Pictures of Richard Lane's Giulietta SS that Don and I are doing the same work to.
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post #70 of 119 (permalink) Old 03-17-2013, 12:23 PM Thread Starter
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Nice Work Lionel!

But it looks all to familiar, except I am more of a minimalist when it comes to replacing panels.

I just love having to use my English wheel for every panel.
Ciao,
Bill Gillham
Pictures of Richard Lane's Giulietta SS that Don and I are doing the same work to.
Thanks Bill!

I hardly use my English wheel since the preponderance of the work is done with Oxy-acetylene, dolly and hammer and a 4' diameter pipe.

The only time I have used the English wheel was for curving the outer sill panels and lower rear valance on the SS. Unfortunately, there has been nothing of a small scale with this SS at all. Too much damage and too many parts requiring replacements.

Lionel
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post #71 of 119 (permalink) Old 03-17-2013, 01:32 PM
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Lionel,
I use my e-wheel instead of swinging a hammer too much, at my age (65+) it hurts too much. This is my 5th SS resto, I built my English wheel 25 years ago to do the second one. I use it a lot, altho I use some of my other tools just as much. I use tooling to save my aging body.

I have just gotten a new toy, it is a P-Max reciprocating hammer, especially nice for making floor panel beads etc. but also works for deep shrinking and power planishing. I also have a CP Planishing Hammer but the throat on it is only 12 inches so between them I should be able to planish any panel I make for a Giulietta.
Ciao,
Bill
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post #72 of 119 (permalink) Old 03-17-2013, 02:51 PM Thread Starter
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Bill! I like your P-Max! In fact, I have been collecting pieces because I am going to make my own from scratch.

I understand what you are saying regarding age and I will be soon joining the ranks, but hope not too soon. I place fancy tools in the same category of fancy financial and scientific calculators in that the user must have a relatively strong understanding of mathematical formulas before delving into punching numbers into a calculator.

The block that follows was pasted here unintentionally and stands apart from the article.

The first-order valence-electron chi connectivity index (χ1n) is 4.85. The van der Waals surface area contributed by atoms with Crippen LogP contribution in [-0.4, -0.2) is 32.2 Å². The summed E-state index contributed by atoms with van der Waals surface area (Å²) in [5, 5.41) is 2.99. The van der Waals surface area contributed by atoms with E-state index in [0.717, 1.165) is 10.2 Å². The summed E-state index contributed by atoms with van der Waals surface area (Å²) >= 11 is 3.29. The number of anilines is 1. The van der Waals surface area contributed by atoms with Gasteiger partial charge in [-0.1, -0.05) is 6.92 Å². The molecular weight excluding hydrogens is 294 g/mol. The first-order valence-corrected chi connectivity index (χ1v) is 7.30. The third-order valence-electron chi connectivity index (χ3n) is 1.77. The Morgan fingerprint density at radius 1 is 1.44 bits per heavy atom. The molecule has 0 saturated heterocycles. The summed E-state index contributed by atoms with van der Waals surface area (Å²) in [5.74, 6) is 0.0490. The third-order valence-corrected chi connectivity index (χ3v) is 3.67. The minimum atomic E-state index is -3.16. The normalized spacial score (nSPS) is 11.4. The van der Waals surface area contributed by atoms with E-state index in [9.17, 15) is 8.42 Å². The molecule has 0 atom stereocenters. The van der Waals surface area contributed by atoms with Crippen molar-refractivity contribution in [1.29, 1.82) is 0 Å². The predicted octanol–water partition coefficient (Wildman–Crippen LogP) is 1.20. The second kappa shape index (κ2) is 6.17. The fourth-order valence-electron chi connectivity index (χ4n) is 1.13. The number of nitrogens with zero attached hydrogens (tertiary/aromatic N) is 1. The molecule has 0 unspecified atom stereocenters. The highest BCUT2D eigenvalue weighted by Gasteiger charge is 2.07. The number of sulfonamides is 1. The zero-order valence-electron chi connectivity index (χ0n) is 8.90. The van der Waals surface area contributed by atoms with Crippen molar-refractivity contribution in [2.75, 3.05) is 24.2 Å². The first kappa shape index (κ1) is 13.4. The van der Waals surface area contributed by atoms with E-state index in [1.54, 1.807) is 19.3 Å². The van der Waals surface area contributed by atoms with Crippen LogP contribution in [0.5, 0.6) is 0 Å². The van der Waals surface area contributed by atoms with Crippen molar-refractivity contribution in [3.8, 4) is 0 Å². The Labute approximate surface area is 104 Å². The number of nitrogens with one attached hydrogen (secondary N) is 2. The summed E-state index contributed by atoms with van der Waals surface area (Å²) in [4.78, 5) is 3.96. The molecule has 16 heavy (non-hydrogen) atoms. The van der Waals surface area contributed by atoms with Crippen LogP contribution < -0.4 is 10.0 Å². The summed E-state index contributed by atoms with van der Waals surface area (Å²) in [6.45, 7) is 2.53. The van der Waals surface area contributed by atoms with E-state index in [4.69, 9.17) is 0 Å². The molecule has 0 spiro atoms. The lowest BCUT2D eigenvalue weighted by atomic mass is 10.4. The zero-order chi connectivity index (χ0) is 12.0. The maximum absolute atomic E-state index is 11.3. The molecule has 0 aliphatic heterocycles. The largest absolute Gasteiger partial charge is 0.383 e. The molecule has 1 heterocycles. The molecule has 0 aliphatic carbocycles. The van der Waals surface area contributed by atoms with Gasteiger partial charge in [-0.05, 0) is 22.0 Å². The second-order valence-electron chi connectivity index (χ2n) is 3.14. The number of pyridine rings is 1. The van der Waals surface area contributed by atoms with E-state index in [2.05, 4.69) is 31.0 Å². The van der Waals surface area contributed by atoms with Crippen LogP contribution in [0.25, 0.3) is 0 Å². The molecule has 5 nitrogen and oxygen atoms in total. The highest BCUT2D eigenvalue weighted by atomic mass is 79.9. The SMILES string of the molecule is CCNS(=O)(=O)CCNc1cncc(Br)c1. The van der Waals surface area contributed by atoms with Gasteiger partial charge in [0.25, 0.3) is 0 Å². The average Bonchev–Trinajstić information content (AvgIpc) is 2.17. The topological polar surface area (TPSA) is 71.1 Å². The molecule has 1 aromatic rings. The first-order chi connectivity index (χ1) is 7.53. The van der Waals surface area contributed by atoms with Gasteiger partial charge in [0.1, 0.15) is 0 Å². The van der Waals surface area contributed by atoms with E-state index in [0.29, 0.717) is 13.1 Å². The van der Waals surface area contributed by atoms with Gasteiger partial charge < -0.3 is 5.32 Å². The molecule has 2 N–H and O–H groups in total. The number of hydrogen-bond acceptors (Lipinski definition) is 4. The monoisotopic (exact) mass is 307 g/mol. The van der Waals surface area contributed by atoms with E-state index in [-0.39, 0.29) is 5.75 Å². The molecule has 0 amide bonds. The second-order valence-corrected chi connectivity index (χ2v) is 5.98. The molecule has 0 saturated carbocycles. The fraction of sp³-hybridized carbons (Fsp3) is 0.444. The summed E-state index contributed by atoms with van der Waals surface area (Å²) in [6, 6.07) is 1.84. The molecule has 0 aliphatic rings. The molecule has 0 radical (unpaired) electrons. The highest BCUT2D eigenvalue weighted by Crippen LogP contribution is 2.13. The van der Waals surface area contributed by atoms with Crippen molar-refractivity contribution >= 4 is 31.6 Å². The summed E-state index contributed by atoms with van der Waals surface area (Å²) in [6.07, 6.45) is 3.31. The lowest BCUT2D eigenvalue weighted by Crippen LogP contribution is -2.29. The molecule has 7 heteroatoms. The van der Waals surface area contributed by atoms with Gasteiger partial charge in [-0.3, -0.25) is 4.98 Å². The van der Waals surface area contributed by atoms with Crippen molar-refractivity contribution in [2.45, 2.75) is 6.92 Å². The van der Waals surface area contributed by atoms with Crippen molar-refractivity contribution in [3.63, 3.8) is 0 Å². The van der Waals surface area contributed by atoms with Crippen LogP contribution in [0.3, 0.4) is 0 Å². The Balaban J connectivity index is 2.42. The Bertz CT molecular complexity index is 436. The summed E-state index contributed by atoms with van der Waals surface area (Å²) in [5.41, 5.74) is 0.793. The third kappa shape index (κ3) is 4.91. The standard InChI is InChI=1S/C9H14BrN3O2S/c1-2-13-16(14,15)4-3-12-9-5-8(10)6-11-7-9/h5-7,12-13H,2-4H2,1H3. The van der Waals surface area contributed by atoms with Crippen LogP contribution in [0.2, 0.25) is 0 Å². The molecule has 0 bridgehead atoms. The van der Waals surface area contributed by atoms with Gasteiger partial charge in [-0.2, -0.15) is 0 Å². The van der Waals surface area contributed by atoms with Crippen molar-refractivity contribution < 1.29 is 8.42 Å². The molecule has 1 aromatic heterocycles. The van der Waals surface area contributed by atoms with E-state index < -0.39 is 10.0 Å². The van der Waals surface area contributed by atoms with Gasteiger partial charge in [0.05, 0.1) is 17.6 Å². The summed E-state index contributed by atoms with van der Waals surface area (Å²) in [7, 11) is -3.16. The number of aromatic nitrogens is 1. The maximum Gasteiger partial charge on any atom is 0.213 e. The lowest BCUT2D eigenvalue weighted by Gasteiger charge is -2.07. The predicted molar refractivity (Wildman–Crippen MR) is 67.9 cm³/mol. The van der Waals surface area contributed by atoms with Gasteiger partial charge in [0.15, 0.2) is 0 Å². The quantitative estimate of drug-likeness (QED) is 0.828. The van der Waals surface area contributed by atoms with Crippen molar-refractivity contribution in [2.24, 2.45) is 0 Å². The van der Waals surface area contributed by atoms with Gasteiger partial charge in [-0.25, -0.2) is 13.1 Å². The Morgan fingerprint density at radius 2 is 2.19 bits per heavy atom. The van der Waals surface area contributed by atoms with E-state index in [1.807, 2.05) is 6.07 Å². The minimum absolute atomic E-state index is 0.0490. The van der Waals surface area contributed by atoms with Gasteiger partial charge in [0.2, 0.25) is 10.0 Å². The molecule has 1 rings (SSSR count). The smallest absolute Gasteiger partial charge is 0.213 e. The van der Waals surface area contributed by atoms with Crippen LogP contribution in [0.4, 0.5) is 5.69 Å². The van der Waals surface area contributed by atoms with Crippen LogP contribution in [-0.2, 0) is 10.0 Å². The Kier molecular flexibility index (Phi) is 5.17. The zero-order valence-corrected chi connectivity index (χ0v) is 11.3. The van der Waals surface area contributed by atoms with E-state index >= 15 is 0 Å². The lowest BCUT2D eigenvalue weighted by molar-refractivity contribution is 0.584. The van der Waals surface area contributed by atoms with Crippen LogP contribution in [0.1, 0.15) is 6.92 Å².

It is nice to have those tools around when needed and I have a good number of them, but I mostly enjoy using hammer and dolly as much as possible for a number of reasons. I have been learning a lot through vocational classes since I retired from banking and I also have been extremely fortunate to have a mentor with a 30 plus years of experience as a panel beater who prefers dolly, hammer, oxy-acetylene torch in addition to making many of our own home made tools to perform magic.

When Carlos first came to work with me, he was not impressed with the amount of tools I have collected but rather with the space, privacy and tranquility of working in a place with no deadlines, so, I have been learning from a Master Metal craftsmen.

I like to know more about your P-Max.

Regards,

Lionel

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post #73 of 119 (permalink) Old 03-17-2013, 10:59 PM
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Lionel,
Iwas also considering building my own, but I don't currently have the time, my shop is pretty busy right now. So I started researching commercial units, I considered the smaller Baleigh 19" Unit and the Clay Cook Mini Max hammer. While doing an ebay search for a Pull Max I located this P-Max hammer in Milwaukee Wi at a Street Rod Shop, they had bought a set of the Desert Hybrid P-Max plans and built 3 hammers, they kept one and sold 2.

You can learn a lot about the Hammer by googling P-Max or Desert Hybrids Precision. They are in Tucson AZ.

I had Desert Hybrids build me some tooling to reproduce the beads in the trunk and floor boards of the Giuliettta, plus a nice set of thumbnail shrinking dies and an adapter to allow me to use my CP Planishing hammer dies in the machine. It uses standard square 17mm, (3/4") Pull max tooling, there are a lot of different patterns available (but they are kind of spendy) a lot of guys make their own tooling.

If it works out like the other tools I will use it a lot. My E-wheel and planishing hammer get used nearly every day, my other tools all the time. Especially the lancaster shrinkers / stretcher and the Bead rollers, (I have 4 different ones), and my box and pan break and shear, the slip roll is really handy when you need it. I love tools can't you tell!

But my son Don says the best tool we have is my Thumb but that is another story.
Ciao,
Bill
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post #74 of 119 (permalink) Old 03-18-2013, 12:13 AM Thread Starter
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I know the guy from Desert Hybrids. I have purchased some of its tooling and he sells the plans for the P-Max. If the one you have is based on his plans I would like to see photos of yours. Can you email me some photos of your machine at lionel.velez@gmail.com? I would appreciate so.

Lionel
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post #75 of 119 (permalink) Old 03-18-2013, 03:37 AM Thread Starter
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Formerly Giulia SS Bondo Sculpture

Here are the latest photos of a formerly Giulia SS Bondo Sculpture rust bucket.

The driver side outer skin is almost done but, I wanted to share a few photos of our headway. The photos with the various shape template gauges are used as a guide in order to evaluate how much curve and how much hand planishing work is required. It is also a guide to ensure correct symmetry on both sides of the car. Would hate to see one side with contours. We are about to move to the other side of the car starting Tuesday. By the end of moth 3 we will have completed a total of 580 hrs of work including cleaning, sand blasting, metal fabrication, welding, and hand planishing.

After that, we have the front lower valance to replace and a few miscellaneous parts. That said, we are on tract to complete all the work at about the 700 hrs as originally estimated.

Although we have a shop full of tools the preponderance of the work has been completed with these few tools and the Oxy-acetylene torch.

Enjoy the photos.

Lionel